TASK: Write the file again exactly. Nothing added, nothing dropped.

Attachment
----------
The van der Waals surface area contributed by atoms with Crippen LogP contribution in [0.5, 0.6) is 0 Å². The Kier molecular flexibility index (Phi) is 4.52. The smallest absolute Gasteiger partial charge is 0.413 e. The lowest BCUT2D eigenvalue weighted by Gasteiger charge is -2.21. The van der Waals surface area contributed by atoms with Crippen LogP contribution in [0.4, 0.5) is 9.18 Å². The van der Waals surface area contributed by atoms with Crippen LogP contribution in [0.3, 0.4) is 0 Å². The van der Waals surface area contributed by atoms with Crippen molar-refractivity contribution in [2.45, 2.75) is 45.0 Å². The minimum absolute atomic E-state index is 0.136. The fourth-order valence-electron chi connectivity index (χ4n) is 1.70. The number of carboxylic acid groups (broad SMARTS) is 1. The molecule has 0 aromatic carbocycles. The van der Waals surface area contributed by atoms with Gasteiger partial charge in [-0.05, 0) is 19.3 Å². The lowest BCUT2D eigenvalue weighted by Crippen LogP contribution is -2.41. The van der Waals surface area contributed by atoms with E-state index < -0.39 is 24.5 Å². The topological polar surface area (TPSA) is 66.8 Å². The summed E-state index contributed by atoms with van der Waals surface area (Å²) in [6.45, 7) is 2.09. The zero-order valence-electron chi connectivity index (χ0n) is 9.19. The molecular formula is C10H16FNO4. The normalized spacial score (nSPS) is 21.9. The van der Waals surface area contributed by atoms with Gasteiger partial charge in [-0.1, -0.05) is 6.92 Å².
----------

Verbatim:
The van der Waals surface area contributed by atoms with Crippen LogP contribution in [0.5, 0.6) is 0 Å². The Kier molecular flexibility index (Phi) is 4.52. The smallest absolute Gasteiger partial charge is 0.413 e. The lowest BCUT2D eigenvalue weighted by Gasteiger charge is -2.21. The van der Waals surface area contributed by atoms with Crippen LogP contribution in [0.4, 0.5) is 9.18 Å². The van der Waals surface area contributed by atoms with Crippen LogP contribution in [0.3, 0.4) is 0 Å². The van der Waals surface area contributed by atoms with Crippen molar-refractivity contribution in [2.45, 2.75) is 45.0 Å². The minimum absolute atomic E-state index is 0.136. The fourth-order valence-electron chi connectivity index (χ4n) is 1.70. The number of carboxylic acid groups (broad SMARTS) is 1. The molecule has 0 aromatic carbocycles. The van der Waals surface area contributed by atoms with Gasteiger partial charge in [-0.05, 0) is 19.3 Å². The lowest BCUT2D eigenvalue weighted by Crippen LogP contribution is -2.41. The van der Waals surface area contributed by atoms with E-state index < -0.39 is 24.5 Å². The topological polar surface area (TPSA) is 66.8 Å². The summed E-state index contributed by atoms with van der Waals surface area (Å²) in [6.45, 7) is 2.09. The zero-order valence-electron chi connectivity index (χ0n) is 9.19. The molecular formula is C10H16FNO4. The normalized spacial score (nSPS) is 21.9. The van der Waals surface area contributed by atoms with Gasteiger partial charge in [-0.1, -0.05) is 6.92 Å².